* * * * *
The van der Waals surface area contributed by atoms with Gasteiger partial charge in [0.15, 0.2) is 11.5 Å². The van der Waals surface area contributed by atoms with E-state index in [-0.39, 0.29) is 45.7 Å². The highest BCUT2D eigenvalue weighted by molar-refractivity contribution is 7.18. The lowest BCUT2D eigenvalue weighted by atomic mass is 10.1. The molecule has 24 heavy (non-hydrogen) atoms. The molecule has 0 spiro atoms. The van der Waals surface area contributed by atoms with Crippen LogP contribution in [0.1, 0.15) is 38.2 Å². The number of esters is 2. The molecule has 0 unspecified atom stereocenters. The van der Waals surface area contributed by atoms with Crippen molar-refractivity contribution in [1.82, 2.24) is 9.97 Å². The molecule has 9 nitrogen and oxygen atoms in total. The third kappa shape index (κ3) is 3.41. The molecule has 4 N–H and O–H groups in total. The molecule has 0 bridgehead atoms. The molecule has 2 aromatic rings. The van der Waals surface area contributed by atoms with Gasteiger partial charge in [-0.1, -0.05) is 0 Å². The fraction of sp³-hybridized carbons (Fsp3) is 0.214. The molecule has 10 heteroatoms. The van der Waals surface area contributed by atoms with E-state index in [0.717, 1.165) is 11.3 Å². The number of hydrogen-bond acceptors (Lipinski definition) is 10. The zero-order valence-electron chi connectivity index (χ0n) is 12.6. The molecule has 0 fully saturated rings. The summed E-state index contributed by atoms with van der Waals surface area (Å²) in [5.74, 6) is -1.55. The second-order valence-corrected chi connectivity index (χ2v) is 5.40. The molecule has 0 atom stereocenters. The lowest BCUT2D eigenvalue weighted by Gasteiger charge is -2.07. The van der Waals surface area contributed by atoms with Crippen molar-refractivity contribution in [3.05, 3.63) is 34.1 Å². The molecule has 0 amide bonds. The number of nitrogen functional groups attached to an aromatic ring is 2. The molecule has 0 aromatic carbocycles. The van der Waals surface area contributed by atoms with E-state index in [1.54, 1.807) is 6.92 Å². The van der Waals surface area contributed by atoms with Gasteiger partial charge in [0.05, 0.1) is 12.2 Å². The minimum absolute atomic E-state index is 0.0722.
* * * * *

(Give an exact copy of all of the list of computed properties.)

The van der Waals surface area contributed by atoms with Gasteiger partial charge in [0.15, 0.2) is 11.5 Å². The van der Waals surface area contributed by atoms with E-state index in [-0.39, 0.29) is 45.7 Å². The highest BCUT2D eigenvalue weighted by molar-refractivity contribution is 7.18. The lowest BCUT2D eigenvalue weighted by atomic mass is 10.1. The molecule has 24 heavy (non-hydrogen) atoms. The molecule has 0 spiro atoms. The van der Waals surface area contributed by atoms with Crippen LogP contribution in [0.1, 0.15) is 38.2 Å². The number of esters is 2. The molecule has 0 unspecified atom stereocenters. The van der Waals surface area contributed by atoms with Crippen molar-refractivity contribution in [1.82, 2.24) is 9.97 Å². The molecule has 9 nitrogen and oxygen atoms in total. The third kappa shape index (κ3) is 3.41. The molecule has 4 N–H and O–H groups in total. The molecule has 0 bridgehead atoms. The molecule has 2 aromatic rings. The van der Waals surface area contributed by atoms with Gasteiger partial charge in [-0.1, -0.05) is 0 Å². The fraction of sp³-hybridized carbons (Fsp3) is 0.214. The molecule has 10 heteroatoms. The van der Waals surface area contributed by atoms with E-state index in [0.717, 1.165) is 11.3 Å². The number of hydrogen-bond acceptors (Lipinski definition) is 10. The zero-order valence-electron chi connectivity index (χ0n) is 12.6. The molecule has 0 fully saturated rings. The summed E-state index contributed by atoms with van der Waals surface area (Å²) in [5.74, 6) is -1.55. The second-order valence-corrected chi connectivity index (χ2v) is 5.40. The molecule has 0 atom stereocenters. The lowest BCUT2D eigenvalue weighted by Gasteiger charge is -2.07. The van der Waals surface area contributed by atoms with Crippen molar-refractivity contribution in [3.05, 3.63) is 34.1 Å². The molecule has 0 amide bonds. The number of nitrogen functional groups attached to an aromatic ring is 2. The molecule has 0 aromatic carbocycles. The van der Waals surface area contributed by atoms with E-state index in [1.54, 1.807) is 6.92 Å². The van der Waals surface area contributed by atoms with Gasteiger partial charge in [0.05, 0.1) is 12.2 Å². The minimum absolute atomic E-state index is 0.0722.